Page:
The enormous man took Vincent in, laughed lightly, patted the bar. “I advise against it.” He was older, maybe forty, and balding, like Vincent, with sweet-looking eyes, a brow that wrinkled in fat arches when he smiled, which Vincent thought gave him a very kind look.
“Can’t you spot me?” Vincent said.
“These weights?” The enormous man gripped a ninety-pound disc in each hand, shook them. They looked gold in the orange light. “Rusted on. You’d be starting at two-twenty-five. Might as well lift a piano.”
Vincent tried to pull a weight off the bar, and couldn’t.
“Push-ups,” the man said. “Do a million. Come back.”
“Push-ups.” A car was coming down the street. Vincent could hear its tires, still a good half-mile away. He’d come to learn how far sound could carry down straight asphalt, just like it carries across open water.
The man held out a hand. “Preacher Greene,” he said.
Vincent took it. “Vince.”
“Non-believers call me Stanley,” he said with a smile. “I’m at the Church of God Almighty the Governor in Divine Attire and Grace. Name wasn’t my idea.” Stanley nodded toward the Shell station. “It’s around the corner.” He said it like he had to get this information out quickly in a conversation, like it was an excuse, like he wouldn’t be here, Milledgeville, otherwise. Vincent winced, afraid Stanley would go on about the church, but he left it at that, which Vincent appreciated. “What do you do, Vince?”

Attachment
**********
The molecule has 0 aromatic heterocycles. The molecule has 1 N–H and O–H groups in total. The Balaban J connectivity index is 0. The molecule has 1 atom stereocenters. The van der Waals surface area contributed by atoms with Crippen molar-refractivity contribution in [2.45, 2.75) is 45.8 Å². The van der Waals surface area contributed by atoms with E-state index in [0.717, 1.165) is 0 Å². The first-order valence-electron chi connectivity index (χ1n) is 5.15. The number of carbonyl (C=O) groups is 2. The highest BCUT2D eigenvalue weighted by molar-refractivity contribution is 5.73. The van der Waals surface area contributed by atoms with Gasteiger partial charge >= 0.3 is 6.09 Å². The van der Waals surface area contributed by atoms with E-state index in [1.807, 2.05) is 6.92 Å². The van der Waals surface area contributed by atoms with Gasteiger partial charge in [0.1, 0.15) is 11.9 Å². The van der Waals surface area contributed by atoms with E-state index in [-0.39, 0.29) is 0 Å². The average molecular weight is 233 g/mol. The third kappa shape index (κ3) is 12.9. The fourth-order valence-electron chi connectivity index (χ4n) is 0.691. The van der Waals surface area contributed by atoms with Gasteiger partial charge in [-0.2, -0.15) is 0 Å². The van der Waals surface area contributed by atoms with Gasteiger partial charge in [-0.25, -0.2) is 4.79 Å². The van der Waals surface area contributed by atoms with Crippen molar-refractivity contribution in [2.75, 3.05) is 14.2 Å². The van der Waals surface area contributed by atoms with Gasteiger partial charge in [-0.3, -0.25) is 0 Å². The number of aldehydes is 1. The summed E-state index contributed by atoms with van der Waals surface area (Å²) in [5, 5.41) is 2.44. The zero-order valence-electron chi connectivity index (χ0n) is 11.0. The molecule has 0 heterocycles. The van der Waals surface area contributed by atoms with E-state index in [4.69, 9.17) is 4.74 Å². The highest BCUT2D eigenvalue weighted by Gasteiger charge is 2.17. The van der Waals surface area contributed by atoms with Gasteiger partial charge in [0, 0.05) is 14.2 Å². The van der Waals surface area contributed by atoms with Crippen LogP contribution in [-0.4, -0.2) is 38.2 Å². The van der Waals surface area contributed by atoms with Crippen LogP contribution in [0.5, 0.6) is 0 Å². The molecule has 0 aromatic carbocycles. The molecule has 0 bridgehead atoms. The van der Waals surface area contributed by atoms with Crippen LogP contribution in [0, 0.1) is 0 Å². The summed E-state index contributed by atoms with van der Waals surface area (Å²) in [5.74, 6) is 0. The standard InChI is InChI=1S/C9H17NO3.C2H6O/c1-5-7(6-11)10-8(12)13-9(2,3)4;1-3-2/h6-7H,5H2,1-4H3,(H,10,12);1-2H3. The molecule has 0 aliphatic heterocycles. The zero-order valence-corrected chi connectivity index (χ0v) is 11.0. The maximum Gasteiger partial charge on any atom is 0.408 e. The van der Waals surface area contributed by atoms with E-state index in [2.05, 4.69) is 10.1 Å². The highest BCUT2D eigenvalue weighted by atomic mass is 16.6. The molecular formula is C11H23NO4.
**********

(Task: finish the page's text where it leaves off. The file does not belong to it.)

“I’m a gardener,” Vincent replied.
“A gardener,” Stanley said, and Vincent’s chin rose at the note of surprise, took it for admiration. It wasn’t the first time Vincent had said it, but it felt different saying it now, saying it to Stanley, more adult somehow—more cryptic, maybe, like it was code for a greater plan. The car approaching on MLK got a little nearer, a little louder, and as it passed, Vincent felt transported, that he and Stanley were meeting each other somewhere else, as two outsiders called to this town, that they were addressing each other not in the yard of Milledgeville project housing but on a different plane, as two ships passing in the night, pausing to hoist their lanterns and describe to each other their exotic paths, their even more fanciful destinations.